If you’re concerned about which to choose, don’t be. “There’s not much difference between over the counter and prescription prenatals, and both are adequate,” assures Dr. Nwankwo.

“Sometimes prescription prenatals may have special formulations—for example, they may have a stool softener added to help with constipation, or they may have additional iron. The pills may also be smaller and easier to take. But it’s not necessary,” she says. “It also doesn’t matter whether you take a tablet or a gummy, just make sure it has the right amount of vitamins you need.”

Every vitamin can differ in the types and amounts of nutrients it contains because specific vitamin ingredients aren’t regulated by the FDA. If the vitamin you choose doesn’t contain the full recommended daily amount of a nutrient, be sure to eat foods that are high in that vitamin or mineral.

When shopping for prenatal vitamins look for these four primary nutrients that are especially important during pregnancy, per Dr. Nwankwo and the American College of Obstetricians and Gynecologists):

  • Folic acid: 600 mcg (Helps with neural tube development and can help prevent neural tube defects like Spina Bifida.)
  • Iron: 27 mg (Helps prevent anemia, which can affect delivery of oxygen to the baby via red blood cells. Keep in mind that most gummies don’t contain iron.)
  • Calcium: 1,000 mg (Helps with bone health. Note that most prenatal vitamins don’t contain this much calcium, so if you don’t get enough from your diet, talk to your doctor about taking a separate calcium supplement.)
  • Vitamin D: 600 IU (Helps support healthy bone development and your immune system.)

The following vitamins are also essential during pregnancy, and you may not get enough of them through diet alone. Having these in your prenatals are helpful too:

  • Vitamin A: 770 mcg (Note: The safest form of Vitamin A is beta-carotene or other carotenoids.)
  • Vitamin C: 85 mg
  • Vitamin B6: 1.9 mg
  • Vitamin B12: 2.6 mcg
  • Choline: 450 mg

Consider it a bonus if you find a prenatal vitamin that also contains omega-3 fatty acids. There’s strong evidence indicating that omega-3 fatty acids (particularly DHA)–a fat found in some types of fish–may play an important role in the development of your baby’s brain and nervous system. The March of Dimes recommends you get 200 mg of DHA a day through diet or supplementation.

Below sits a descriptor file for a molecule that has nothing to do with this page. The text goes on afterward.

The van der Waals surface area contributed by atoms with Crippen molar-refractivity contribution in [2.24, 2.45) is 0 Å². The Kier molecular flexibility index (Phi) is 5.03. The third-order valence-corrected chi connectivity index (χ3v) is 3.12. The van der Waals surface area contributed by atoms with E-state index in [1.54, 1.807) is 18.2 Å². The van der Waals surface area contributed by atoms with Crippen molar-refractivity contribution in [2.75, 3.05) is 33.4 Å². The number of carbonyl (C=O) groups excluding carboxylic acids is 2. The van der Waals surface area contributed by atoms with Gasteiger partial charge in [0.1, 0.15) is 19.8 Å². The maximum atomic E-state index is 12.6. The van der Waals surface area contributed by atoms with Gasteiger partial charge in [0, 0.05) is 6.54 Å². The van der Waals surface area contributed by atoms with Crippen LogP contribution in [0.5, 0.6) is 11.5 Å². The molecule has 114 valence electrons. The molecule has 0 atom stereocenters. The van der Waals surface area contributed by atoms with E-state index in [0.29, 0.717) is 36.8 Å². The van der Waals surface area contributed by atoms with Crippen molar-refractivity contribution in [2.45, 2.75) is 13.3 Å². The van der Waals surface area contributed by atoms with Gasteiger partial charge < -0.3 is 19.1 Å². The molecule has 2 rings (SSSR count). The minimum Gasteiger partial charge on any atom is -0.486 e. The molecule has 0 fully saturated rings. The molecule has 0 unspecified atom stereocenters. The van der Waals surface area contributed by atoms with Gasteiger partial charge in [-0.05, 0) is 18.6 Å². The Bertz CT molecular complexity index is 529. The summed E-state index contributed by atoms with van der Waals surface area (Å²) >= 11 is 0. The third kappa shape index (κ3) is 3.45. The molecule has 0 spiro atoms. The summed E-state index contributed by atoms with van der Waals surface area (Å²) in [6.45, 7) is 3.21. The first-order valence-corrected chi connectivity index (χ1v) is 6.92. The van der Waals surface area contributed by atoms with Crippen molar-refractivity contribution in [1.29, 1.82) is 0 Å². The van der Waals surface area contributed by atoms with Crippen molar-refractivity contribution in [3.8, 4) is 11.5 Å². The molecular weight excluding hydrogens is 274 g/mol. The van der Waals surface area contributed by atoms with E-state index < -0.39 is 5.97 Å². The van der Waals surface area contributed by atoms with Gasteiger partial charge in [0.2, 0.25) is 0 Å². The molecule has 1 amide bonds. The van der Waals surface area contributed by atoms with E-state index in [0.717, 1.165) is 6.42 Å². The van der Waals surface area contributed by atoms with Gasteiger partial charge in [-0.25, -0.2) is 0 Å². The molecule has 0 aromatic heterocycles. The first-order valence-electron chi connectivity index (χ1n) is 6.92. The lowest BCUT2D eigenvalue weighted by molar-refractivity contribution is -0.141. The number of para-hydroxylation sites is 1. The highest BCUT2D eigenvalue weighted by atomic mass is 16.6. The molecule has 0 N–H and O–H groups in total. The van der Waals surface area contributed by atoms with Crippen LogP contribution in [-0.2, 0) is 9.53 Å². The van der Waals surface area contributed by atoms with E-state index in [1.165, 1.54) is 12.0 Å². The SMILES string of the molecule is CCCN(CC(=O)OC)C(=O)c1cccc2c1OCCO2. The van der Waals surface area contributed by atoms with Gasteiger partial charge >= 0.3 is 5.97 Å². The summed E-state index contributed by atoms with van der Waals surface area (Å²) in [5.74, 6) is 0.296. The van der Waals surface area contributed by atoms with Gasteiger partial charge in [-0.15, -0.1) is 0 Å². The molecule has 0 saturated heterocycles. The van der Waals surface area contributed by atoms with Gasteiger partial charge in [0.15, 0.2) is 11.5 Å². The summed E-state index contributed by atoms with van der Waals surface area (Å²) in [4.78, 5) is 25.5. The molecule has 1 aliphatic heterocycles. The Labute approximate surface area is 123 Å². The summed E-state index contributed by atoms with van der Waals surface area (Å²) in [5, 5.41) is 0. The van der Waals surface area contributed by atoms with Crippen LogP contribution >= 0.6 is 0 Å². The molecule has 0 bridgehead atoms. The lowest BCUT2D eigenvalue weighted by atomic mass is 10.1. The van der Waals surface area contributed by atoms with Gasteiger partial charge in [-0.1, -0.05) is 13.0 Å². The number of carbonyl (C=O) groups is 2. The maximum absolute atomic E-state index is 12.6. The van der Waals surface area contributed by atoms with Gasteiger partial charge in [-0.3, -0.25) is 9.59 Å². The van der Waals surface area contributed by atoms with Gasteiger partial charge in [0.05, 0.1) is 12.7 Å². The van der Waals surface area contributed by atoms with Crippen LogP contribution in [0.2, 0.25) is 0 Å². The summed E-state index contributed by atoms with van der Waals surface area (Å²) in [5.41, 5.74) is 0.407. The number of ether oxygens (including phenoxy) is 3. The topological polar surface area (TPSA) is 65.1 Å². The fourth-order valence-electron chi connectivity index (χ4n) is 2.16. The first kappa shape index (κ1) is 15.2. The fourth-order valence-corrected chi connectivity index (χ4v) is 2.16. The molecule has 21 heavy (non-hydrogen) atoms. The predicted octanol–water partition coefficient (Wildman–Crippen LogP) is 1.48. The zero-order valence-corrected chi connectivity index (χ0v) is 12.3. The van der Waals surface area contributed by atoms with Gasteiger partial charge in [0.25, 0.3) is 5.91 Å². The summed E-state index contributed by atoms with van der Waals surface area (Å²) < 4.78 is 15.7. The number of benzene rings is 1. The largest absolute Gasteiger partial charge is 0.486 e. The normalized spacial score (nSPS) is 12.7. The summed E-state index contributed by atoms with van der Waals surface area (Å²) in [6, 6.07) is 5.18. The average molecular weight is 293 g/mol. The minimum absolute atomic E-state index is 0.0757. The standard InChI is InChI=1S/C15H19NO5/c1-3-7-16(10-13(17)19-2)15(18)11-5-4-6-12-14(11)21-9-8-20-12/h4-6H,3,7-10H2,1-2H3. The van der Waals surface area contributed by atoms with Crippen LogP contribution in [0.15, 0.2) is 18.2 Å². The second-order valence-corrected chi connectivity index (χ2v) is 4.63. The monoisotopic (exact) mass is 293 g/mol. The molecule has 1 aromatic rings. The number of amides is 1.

You also may notice that some prenatal vitamins contain folate while others contain folic acid. According to Dr. Fox, although most people (including most doctors) use the terms interchangeably, they are technically different—but that generally isn’t an issue for most pregnant people.

“Folate is the natural form of the vitamin (vitamin B9) and folic acid is the synthetic version. or almost everyone, it doesn’t make a difference which one they take. There are some rare reasons why one would choose folate, but again that is quite the exception,” he says.\

What Are the Best Prenatal Vitamins?

“The best prenatal is the one you’re actually going to take consistently,” says Dr. Nwankwo.

Vitamins come in multiple forms: pill, soft-gel capsule and gummies. For some, swallowing and holding down a pill can be difficult especially when you’re queasy due to morning sickness. If that’s your situation, try a soft-gel capsule or a gummy vitamin. Just remember that gummy vitamins do not contain iron, so you may want an extra iron supplement for that.

Here are some of the most popular choices to consider when deciding on the best prenatal vitamin for you.

Best Budget Prenatal Vitamin